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Fletcher Powell reveals his number one movie of 2022

Janus Films

The best movie of the year is about a donkey. Which maybe shouldn’t actually be that much of a surprise, given one of the best movies ever made, the 1966 French film Au hazard Balthazar, is also about a donkey. I don’t know what more to make of that, but here we are.

This new one is the Polish film EO, which is both the name of the donkey and, if you say it out loud, sort of like the sound a donkey makes. Like Balthazar, this film doesn’t anthropomorphize the donkey or try to make it anything other than a donkey, although it is occasionally more aggressive about showing us the world through the donkey’s eyes. But we see as the donkey moves from one place to another, sometimes by force, sometimes by choice, and how it passes through the complicated lives of people it meets along the way. It’s very much an exercise in empathy, and an examination of the passage of time, the impermanence of all things, and how we assign meaning.

But lest you think this is some plodding mediation, EO is also a thrilling piece of filmmaking, an exquisite example both of film as art and of the ability of filmmaking techniques to make us feel and see things in very particular ways. The movie is made by the 84-year-old director Jerzy Skolimowski, and it seems like the sort of thing we’d get from a filmmaker who’s simply moved past being self-conscious about openly manipulating the audience, and has instead embraced film’s ability to do just that. I said the movie doesn’t anthropomorphize the donkey, and it doesn’t, but it does nudge us in certain directions through editing, music, and camerawork, and it creates its story this way despite long wordless stretches, pushing us to assume we know what the donkey is thinking and why it’s behaving the way it does, even though every move it makes could easily be explained by the fact that it’s a donkey. Is all of this basic to filmmaking? Sure. But to see that manipulation formed so expertly and overtly is an electrifying example of why movies are uniquely magical.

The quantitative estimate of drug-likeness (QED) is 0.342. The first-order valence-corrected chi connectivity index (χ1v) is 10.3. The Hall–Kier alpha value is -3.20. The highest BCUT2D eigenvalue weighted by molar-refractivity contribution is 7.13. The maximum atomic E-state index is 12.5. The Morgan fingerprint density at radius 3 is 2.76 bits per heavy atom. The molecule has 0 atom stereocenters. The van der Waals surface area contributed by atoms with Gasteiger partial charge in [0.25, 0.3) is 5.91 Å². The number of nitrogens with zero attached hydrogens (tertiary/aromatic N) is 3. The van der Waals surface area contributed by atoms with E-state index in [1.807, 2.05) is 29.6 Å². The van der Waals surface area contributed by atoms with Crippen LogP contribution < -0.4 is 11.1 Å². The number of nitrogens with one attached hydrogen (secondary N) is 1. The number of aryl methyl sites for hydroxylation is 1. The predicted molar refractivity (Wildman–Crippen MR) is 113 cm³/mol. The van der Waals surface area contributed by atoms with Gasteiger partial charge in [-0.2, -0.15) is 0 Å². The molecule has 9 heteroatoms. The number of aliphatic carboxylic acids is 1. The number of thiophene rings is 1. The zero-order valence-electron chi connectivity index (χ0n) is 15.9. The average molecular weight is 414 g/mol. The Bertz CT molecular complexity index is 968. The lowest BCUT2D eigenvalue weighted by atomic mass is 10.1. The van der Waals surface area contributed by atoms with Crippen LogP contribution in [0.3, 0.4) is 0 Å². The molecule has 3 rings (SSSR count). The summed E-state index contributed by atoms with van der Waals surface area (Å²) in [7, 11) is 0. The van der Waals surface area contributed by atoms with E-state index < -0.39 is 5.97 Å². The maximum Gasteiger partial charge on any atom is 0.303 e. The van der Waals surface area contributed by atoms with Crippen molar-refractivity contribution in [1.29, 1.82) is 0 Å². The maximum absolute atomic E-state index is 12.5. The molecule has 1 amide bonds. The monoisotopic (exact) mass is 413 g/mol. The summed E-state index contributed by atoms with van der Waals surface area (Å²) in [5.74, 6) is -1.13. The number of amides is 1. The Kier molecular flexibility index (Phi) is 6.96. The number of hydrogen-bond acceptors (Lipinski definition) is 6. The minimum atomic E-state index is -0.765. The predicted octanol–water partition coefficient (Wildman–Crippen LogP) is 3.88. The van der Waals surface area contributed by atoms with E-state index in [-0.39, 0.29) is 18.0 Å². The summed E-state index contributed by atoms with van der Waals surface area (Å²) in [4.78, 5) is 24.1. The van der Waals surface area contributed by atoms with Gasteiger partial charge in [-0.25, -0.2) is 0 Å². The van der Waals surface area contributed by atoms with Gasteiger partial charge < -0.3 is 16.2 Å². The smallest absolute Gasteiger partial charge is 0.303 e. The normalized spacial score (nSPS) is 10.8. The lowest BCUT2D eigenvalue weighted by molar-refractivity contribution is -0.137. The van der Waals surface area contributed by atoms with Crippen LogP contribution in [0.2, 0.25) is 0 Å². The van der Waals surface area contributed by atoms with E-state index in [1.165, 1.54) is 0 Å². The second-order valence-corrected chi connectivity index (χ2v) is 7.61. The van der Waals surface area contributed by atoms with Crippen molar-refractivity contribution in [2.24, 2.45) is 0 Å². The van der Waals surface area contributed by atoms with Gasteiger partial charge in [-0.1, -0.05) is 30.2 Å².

Fletcher Powell has worked at KMUW since 2009 as a producer, reporter, and host. He's been the host of All Things Considered since 2012 and KMUW's movie critic since 2016. Fletcher is a member of the Critics Choice Association.